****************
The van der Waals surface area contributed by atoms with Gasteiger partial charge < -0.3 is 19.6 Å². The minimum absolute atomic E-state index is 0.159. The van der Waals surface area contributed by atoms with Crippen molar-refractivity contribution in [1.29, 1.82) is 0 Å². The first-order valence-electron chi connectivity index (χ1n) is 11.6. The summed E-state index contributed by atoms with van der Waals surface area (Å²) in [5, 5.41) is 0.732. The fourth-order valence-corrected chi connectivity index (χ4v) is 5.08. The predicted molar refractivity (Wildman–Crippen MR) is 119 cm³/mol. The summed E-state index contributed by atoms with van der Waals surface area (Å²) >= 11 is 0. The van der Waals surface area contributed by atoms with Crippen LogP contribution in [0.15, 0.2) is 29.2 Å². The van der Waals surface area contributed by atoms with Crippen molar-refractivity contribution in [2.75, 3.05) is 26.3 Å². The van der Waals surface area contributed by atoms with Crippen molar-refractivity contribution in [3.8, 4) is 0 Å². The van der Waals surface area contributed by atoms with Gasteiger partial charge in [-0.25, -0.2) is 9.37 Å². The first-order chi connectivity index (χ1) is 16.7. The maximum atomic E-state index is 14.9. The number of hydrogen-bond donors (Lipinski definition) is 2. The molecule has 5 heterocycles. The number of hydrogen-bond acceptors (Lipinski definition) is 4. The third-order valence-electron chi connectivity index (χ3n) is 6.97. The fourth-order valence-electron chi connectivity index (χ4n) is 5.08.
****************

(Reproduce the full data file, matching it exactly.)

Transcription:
The van der Waals surface area contributed by atoms with Gasteiger partial charge < -0.3 is 19.6 Å². The minimum absolute atomic E-state index is 0.159. The van der Waals surface area contributed by atoms with Crippen molar-refractivity contribution in [1.29, 1.82) is 0 Å². The first-order valence-electron chi connectivity index (χ1n) is 11.6. The summed E-state index contributed by atoms with van der Waals surface area (Å²) in [5, 5.41) is 0.732. The fourth-order valence-corrected chi connectivity index (χ4v) is 5.08. The predicted molar refractivity (Wildman–Crippen MR) is 119 cm³/mol. The summed E-state index contributed by atoms with van der Waals surface area (Å²) >= 11 is 0. The van der Waals surface area contributed by atoms with Crippen LogP contribution in [0.15, 0.2) is 29.2 Å². The van der Waals surface area contributed by atoms with Crippen molar-refractivity contribution in [2.75, 3.05) is 26.3 Å². The van der Waals surface area contributed by atoms with Crippen molar-refractivity contribution in [3.8, 4) is 0 Å². The van der Waals surface area contributed by atoms with Gasteiger partial charge in [-0.25, -0.2) is 9.37 Å². The first-order chi connectivity index (χ1) is 16.7. The maximum atomic E-state index is 14.9. The number of hydrogen-bond donors (Lipinski definition) is 2. The molecule has 5 heterocycles. The number of hydrogen-bond acceptors (Lipinski definition) is 4. The third-order valence-electron chi connectivity index (χ3n) is 6.97. The fourth-order valence-electron chi connectivity index (χ4n) is 5.08.